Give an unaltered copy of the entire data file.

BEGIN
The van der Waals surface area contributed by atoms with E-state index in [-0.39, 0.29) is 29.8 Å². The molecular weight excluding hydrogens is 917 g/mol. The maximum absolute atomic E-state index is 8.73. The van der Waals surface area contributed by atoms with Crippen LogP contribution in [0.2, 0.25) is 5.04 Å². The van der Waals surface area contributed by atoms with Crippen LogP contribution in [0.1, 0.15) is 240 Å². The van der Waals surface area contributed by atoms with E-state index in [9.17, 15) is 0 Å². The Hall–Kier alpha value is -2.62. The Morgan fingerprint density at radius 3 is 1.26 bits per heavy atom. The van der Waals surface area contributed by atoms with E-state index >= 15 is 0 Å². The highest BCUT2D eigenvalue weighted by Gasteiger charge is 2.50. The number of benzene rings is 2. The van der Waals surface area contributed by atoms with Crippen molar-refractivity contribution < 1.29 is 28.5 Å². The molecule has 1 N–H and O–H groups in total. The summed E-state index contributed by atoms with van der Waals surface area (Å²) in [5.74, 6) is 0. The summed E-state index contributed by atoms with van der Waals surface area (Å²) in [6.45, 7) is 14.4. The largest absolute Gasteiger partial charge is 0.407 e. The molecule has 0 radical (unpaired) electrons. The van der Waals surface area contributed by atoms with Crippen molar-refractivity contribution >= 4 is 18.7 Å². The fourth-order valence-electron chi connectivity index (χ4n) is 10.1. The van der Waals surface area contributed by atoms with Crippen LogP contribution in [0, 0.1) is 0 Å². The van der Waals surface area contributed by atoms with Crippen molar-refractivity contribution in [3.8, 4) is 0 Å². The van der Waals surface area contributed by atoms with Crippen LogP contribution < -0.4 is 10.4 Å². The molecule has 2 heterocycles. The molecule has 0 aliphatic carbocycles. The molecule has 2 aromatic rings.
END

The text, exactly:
The van der Waals surface area contributed by atoms with E-state index in [-0.39, 0.29) is 29.8 Å². The molecular weight excluding hydrogens is 917 g/mol. The maximum absolute atomic E-state index is 8.73. The van der Waals surface area contributed by atoms with Crippen LogP contribution in [0.2, 0.25) is 5.04 Å². The van der Waals surface area contributed by atoms with Crippen LogP contribution in [0.1, 0.15) is 240 Å². The van der Waals surface area contributed by atoms with E-state index in [9.17, 15) is 0 Å². The Hall–Kier alpha value is -2.62. The Morgan fingerprint density at radius 3 is 1.26 bits per heavy atom. The van der Waals surface area contributed by atoms with E-state index >= 15 is 0 Å². The highest BCUT2D eigenvalue weighted by Gasteiger charge is 2.50. The number of benzene rings is 2. The van der Waals surface area contributed by atoms with Crippen molar-refractivity contribution < 1.29 is 28.5 Å². The molecule has 1 N–H and O–H groups in total. The summed E-state index contributed by atoms with van der Waals surface area (Å²) in [5.74, 6) is 0. The summed E-state index contributed by atoms with van der Waals surface area (Å²) in [6.45, 7) is 14.4. The largest absolute Gasteiger partial charge is 0.407 e. The molecule has 0 radical (unpaired) electrons. The van der Waals surface area contributed by atoms with Crippen molar-refractivity contribution >= 4 is 18.7 Å². The fourth-order valence-electron chi connectivity index (χ4n) is 10.1. The van der Waals surface area contributed by atoms with Crippen LogP contribution in [0, 0.1) is 0 Å². The van der Waals surface area contributed by atoms with Crippen molar-refractivity contribution in [3.8, 4) is 0 Å². The van der Waals surface area contributed by atoms with Crippen LogP contribution < -0.4 is 10.4 Å². The molecule has 2 heterocycles. The molecule has 0 aliphatic carbocycles. The molecule has 2 aromatic rings.